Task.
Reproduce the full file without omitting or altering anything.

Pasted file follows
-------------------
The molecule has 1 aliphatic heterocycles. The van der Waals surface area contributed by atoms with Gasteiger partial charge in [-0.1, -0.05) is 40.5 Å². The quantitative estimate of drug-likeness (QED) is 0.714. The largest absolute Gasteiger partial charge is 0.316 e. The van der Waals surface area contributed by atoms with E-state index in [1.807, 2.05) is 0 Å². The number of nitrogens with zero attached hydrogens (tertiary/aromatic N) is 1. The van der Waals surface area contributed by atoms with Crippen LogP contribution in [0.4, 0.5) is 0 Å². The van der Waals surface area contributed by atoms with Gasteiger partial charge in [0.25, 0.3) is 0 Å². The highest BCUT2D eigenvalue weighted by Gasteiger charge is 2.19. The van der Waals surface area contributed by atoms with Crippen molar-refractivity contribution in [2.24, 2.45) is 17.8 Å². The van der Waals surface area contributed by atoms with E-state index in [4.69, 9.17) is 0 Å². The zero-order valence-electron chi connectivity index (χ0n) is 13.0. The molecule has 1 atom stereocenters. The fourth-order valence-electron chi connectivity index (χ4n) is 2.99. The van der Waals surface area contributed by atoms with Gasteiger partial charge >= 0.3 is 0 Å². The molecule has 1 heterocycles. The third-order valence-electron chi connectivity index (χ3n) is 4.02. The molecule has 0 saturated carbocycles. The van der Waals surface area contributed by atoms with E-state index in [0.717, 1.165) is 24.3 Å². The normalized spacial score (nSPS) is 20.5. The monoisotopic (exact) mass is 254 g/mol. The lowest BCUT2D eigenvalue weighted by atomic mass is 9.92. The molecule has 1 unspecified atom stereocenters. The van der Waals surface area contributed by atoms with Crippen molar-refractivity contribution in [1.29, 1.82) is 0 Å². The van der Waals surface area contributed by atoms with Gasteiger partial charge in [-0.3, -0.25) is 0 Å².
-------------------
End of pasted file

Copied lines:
The molecule has 1 aliphatic heterocycles. The van der Waals surface area contributed by atoms with Gasteiger partial charge in [-0.1, -0.05) is 40.5 Å². The quantitative estimate of drug-likeness (QED) is 0.714. The largest absolute Gasteiger partial charge is 0.316 e. The van der Waals surface area contributed by atoms with E-state index in [1.807, 2.05) is 0 Å². The number of nitrogens with zero attached hydrogens (tertiary/aromatic N) is 1. The van der Waals surface area contributed by atoms with Crippen LogP contribution in [0.4, 0.5) is 0 Å². The van der Waals surface area contributed by atoms with Gasteiger partial charge in [0.25, 0.3) is 0 Å². The highest BCUT2D eigenvalue weighted by Gasteiger charge is 2.19. The van der Waals surface area contributed by atoms with Crippen molar-refractivity contribution in [2.24, 2.45) is 17.8 Å². The van der Waals surface area contributed by atoms with E-state index in [4.69, 9.17) is 0 Å². The zero-order valence-electron chi connectivity index (χ0n) is 13.0. The molecule has 1 atom stereocenters. The fourth-order valence-electron chi connectivity index (χ4n) is 2.99. The van der Waals surface area contributed by atoms with Gasteiger partial charge >= 0.3 is 0 Å². The molecule has 1 heterocycles. The third-order valence-electron chi connectivity index (χ3n) is 4.02. The molecule has 0 saturated carbocycles. The van der Waals surface area contributed by atoms with E-state index in [0.717, 1.165) is 24.3 Å². The normalized spacial score (nSPS) is 20.5. The monoisotopic (exact) mass is 254 g/mol. The lowest BCUT2D eigenvalue weighted by atomic mass is 9.92. The molecule has 1 unspecified atom stereocenters. The van der Waals surface area contributed by atoms with Crippen molar-refractivity contribution in [1.29, 1.82) is 0 Å². The van der Waals surface area contributed by atoms with Gasteiger partial charge in [-0.3, -0.25) is 0 Å².